Before she came to life in the pages of Williams’ poetry collection (and the accompanying ballet devised and performed by the Nashville Ballet), Lucy had already danced fleetingly through the pages of Imtiaz Habib’s book. In a disturbing passage describing prostitution as “one of three destinies of English black people at that time” (according to Peter Fryer), and noting the pernicious myth that sex with a Black woman could cure venereal disease (a pretext for untold sexual exploitation and abuse), Habib cites a letter “from Dennis Edwards to Thomas Lankford, the Earl of Hartford’s secretary, on 28 May 1599, asking him to ‘Pray enquire and secure my negress; she is certainly at the Swan, at the Dane’s beershop, Turnbull Street, Clerkenwell (Item 235).” Habib continues, “If the ‘negress’ is not the infamous prostitute Lucy Negro that I have elsewhere proposed she is, she is certainly one of her colleagues, and Dennis Edwards’s propriety addressing of her illuminates the sexual bondage into which she is cast.”[6]

Williams’ poems work in exactly this space, illuminating Lucy’s suffering at the hands of her abusers (Shakespeare amongst them) that is clearly present in the archival record, but which is overlooked because that record has been assembled by those who are complicit in her exploitation. Habib continues: “Her sexual exploitation as a prostitute is the most vicious form of the performance of a negative pathology for black people, particularly young black women, in which the only use that destitute enslaved black females can have is as casual sexual conveniences for the male public at large.” As Habib goes onto suggest, “Muted by her linguistic and cultural alienation, and incarcerated within economic and physical bonds, her compliance in her use as a sexual consumable is the ultimate cancellation of her black humanity and her final exclusion from the normative life of the English socius.”[7] It is telling that one of the index entries under “Black women” in Habib’s book reads simply: “see also, sexual exploitation”.

But if Habib uncovers Lucy’s story, Williams gives her a voice, confronting directly the way she has been “Muted” by the fragmentation of the archive and, even more, a literary critical tradition unwilling to look at what that archive holds and to be held to account for its overlooking. Lucy Negro, Redux, ends with a powerful affirmation, told in the first-person voice, of all that she is, of her Black life in the archive:

Lucy’s Exiat Sayeth That

This exiat sayeth that
I am wild, and that I live by it, and that I like it; like the money, and the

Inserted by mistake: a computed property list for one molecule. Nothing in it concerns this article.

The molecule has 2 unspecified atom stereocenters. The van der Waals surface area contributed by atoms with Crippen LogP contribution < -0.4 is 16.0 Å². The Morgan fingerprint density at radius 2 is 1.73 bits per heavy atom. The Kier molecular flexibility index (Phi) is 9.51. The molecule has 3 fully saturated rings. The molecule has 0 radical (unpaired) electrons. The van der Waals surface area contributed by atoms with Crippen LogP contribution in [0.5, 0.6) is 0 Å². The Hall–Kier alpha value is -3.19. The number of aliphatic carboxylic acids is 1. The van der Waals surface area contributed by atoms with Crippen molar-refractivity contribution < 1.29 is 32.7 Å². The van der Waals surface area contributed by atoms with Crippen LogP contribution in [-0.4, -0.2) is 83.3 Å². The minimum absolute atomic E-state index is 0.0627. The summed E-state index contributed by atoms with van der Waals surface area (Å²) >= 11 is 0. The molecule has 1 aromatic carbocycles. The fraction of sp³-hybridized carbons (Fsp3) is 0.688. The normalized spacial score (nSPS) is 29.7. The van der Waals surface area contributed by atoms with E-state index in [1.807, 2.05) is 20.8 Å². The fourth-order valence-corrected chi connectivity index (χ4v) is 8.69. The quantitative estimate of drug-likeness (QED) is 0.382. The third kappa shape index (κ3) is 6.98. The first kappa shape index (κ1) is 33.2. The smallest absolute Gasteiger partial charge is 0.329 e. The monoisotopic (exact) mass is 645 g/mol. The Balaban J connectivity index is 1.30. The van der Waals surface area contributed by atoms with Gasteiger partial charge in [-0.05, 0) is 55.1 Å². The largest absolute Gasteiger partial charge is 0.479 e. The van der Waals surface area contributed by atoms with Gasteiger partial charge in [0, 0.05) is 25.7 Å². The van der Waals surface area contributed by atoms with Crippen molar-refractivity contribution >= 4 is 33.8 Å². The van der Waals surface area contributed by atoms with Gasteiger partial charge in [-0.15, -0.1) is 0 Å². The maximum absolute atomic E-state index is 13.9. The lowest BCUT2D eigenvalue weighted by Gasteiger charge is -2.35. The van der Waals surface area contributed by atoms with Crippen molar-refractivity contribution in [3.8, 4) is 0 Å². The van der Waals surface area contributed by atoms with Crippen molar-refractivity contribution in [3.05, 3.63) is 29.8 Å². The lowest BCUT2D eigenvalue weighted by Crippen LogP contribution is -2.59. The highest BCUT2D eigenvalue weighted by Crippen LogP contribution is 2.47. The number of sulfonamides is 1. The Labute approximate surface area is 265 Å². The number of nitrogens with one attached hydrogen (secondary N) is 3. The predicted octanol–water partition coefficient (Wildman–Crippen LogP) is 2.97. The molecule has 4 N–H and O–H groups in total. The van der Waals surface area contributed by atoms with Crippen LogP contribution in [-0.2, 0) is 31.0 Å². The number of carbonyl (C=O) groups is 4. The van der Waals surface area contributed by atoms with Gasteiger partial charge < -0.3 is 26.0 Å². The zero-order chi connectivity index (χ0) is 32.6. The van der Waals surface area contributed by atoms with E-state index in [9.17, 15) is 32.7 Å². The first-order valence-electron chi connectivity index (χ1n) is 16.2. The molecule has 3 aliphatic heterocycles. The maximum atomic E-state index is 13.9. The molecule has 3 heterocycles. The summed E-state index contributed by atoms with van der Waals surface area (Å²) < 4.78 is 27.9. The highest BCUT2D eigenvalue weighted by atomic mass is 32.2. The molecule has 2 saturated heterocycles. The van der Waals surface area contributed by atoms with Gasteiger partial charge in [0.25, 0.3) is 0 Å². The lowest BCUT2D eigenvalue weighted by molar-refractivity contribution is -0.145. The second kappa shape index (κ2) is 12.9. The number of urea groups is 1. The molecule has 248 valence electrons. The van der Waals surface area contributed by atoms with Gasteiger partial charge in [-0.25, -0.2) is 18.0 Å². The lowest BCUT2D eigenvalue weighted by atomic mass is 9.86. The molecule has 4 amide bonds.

witness, and the grotesque, and the yes, yes.
This exiat sayeth that
I am not a partridge, or a ruby. I am a potato, a beetroot. Not a precious
bird, or jewel, but a dirt-dug tube. Rustle me, rub me all over, and I will
muddle your interiors with flecks of brown earth. You will sigh at your
soiled hands and then you will put them in your pockets to pay for it.
This exiat sayeth that
You will come again to scour my body with your worthy, emollient palm
creases because I am that round, strange, colored victual, and further,
this examinate sayeth that you will dirt grit your nails to gather me up
and by God we will both be sustained. By God if you warm and eat me,
I will nourish and fatten you.

Click here to see all the posts in this series.

[1] Imtiaz Habib, Black Lives in the English Archives, 1500-1677: Imprints of the Invisible (Farnham: Ashgate, 2008; repr. Abingdon: Routledge, 2016), 9. Citations refer to the Routledge edition.

[2] Habib, Black Lives, 1.

[3] Habib, Black Lives, 3.

[4] Caroline Randall Williams, Lucy Negro, Redux: The Bard, A Book, and A Ballet (Nashville, TN: Third Man Books, 2019), 8.

[5] Williams’ method might be compared to that of Honorée Fanonne Jeffers’ The Age of Phillis (Middletown, CT: Wesleyan University Press, 2020), a retelling of the life of Phillis Wheatley, which similarly draws upon extensive archival research.

[6] Habib, Black Lives, 107. Habib here references arguments identifying this figure with “Lucy Negro” which he first makes in Shakespeare and Race: Postcolonial Praxis in the Early Modern Period (Lanham, MD: University Press of America, 2000), 13, 15, 30, 78.

[7] Habib, Black Lives, 107.

1 thought on “Imtiaz Habib and ‘Lucy Negro, Redux’

  1. Pingback: Reflecting on Habib’s Black Lives in the English Archives: An Online Symposium | the many-headed monster

Leave a Reply

Fill in your details below or click an icon to log in: Logo

You are commenting using your account. Log Out /  Change )

Facebook photo

You are commenting using your Facebook account. Log Out /  Change )

Connecting to %s